The History of ANZAC Biscuits

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BY Chenelle Purchase

ANZAC biscuits (or soldier biscuits) were first created because wives, mothers and girlfriends of the troops were concerned at the nutritional value of the food being supplied to their men. The problem they had to contend with was the distance they had to send the food and the time it took to get there. It was transported by Merchant Navy ships with little or no refrigeration so they had to come up with a food that would remain edible after a period of more than two months. They came up with a biscuit the basis of which comes from a Scottish recipe using rolled oats. The biscuits have no eggs to combine the mixture as back then poultry farmers had joined the services, making eggs a hard thing to come by. The combining agent for the mixture is golden syrup or treacle. In order to get the biscuits to the men and stay crisp the women packaged the biscuits in used Billy Tea tins which to this day are making an appearance in supermarkets, a bit like collector tins. The name of the biscuits was Soldier Biscuits then after the landing on Gallipoli the biscuits were renamed ANZAC Biscuits.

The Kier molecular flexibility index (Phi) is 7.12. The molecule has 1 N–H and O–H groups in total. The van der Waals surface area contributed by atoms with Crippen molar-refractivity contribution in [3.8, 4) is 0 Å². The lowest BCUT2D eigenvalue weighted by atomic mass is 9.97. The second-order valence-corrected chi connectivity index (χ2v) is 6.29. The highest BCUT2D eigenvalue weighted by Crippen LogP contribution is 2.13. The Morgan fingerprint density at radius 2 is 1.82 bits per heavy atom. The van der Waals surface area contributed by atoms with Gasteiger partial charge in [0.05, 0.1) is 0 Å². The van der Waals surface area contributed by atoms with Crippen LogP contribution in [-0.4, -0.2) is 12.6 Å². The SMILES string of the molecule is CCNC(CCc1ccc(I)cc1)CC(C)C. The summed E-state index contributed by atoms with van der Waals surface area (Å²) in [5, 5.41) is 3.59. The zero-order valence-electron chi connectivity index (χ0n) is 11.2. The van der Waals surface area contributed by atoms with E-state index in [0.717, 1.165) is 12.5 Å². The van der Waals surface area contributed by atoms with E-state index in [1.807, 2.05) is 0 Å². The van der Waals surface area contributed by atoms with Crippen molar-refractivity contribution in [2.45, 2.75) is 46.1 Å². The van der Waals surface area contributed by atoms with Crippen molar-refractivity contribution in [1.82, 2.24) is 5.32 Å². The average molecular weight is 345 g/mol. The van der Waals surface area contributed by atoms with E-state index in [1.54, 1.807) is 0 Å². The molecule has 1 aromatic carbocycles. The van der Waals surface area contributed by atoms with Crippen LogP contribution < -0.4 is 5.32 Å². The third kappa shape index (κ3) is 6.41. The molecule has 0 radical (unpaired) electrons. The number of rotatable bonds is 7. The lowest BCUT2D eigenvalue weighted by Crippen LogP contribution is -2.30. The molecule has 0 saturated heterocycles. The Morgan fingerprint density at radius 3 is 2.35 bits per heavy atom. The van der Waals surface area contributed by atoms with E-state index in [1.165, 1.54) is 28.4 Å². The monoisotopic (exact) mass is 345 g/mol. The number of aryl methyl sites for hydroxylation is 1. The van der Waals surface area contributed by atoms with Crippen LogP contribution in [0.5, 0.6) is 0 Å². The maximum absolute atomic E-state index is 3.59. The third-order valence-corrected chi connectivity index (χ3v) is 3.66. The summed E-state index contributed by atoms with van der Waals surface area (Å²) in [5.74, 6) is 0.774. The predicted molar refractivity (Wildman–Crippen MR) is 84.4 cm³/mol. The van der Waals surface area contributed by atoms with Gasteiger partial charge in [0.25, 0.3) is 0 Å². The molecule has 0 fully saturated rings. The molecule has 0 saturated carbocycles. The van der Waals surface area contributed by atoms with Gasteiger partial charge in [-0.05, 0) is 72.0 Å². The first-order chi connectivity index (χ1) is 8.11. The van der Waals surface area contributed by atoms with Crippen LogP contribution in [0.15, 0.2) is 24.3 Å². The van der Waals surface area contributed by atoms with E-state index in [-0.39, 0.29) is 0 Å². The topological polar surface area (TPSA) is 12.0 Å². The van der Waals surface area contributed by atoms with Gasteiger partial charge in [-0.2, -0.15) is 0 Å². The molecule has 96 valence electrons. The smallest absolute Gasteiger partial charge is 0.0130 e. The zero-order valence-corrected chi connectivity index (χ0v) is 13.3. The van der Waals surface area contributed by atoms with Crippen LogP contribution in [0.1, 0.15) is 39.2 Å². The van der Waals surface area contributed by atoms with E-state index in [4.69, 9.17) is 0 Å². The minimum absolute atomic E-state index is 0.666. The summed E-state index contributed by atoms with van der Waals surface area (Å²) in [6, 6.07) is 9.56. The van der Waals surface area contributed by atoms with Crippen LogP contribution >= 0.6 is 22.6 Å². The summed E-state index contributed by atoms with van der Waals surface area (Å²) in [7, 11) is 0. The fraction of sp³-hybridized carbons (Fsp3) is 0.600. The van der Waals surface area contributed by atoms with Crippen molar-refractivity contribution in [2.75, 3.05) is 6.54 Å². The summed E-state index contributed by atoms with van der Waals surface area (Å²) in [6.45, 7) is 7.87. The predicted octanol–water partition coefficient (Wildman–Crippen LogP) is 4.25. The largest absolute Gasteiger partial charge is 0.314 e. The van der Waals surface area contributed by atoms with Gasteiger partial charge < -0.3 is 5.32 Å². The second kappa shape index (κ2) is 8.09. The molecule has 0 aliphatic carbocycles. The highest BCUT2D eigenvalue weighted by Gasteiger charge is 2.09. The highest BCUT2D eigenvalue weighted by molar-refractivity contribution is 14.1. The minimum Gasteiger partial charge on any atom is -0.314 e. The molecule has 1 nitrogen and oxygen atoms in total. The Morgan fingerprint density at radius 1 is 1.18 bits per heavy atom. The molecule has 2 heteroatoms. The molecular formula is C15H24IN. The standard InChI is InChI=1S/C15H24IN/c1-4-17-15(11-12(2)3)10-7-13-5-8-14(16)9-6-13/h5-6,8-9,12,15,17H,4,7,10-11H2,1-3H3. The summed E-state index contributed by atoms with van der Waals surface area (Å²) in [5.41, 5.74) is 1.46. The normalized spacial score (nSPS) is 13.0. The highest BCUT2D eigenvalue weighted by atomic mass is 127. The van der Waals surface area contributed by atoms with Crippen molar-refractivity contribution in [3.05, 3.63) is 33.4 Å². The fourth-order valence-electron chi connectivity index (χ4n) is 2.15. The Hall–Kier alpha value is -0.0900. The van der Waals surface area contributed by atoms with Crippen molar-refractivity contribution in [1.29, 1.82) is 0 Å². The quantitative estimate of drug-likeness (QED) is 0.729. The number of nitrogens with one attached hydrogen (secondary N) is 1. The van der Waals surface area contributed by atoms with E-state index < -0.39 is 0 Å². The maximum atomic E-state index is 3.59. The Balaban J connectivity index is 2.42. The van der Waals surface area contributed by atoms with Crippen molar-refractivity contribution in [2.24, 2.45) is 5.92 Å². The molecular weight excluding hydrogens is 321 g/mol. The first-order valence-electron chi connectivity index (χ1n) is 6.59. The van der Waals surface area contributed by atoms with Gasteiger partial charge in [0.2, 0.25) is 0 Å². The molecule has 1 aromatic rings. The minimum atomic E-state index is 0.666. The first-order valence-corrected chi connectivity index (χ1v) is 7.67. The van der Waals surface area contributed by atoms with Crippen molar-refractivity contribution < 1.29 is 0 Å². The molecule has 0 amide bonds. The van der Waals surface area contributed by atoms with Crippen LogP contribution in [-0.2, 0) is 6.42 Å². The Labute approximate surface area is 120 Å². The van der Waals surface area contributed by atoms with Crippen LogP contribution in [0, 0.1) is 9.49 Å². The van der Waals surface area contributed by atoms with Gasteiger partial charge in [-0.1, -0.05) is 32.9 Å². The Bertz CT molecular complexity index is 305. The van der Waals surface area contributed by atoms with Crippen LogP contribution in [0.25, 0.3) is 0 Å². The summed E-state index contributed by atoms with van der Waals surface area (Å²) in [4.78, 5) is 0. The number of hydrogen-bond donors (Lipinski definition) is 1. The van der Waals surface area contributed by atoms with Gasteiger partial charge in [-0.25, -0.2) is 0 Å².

A Favourite Recipe (taken from

Anzac Biscuits (Soldier’s Biscuits)

1 cup rolled oats
1 cup plain flour
1 cup sugar
3/4 cup coconut
125g (4 oz) butter
2 tablespoons golden syrup
½ teaspoon bicarbonate of soda
1 tablespoon boiling water
Combine oats, sifted flour, sugar and coconut
Combine butter and golden syrup, stir over gentle heat until melted
Mix soda with boiling water, add to melted butter mixture, stir into dry ingredients
Take teaspoonfuls of mixture and place on lightly greased oven trays; allow room for spreading
Cook in slow oven (150°C or 300°F) for 20 minutes
Loosen while still warm, then cool on trays
Makes about 35

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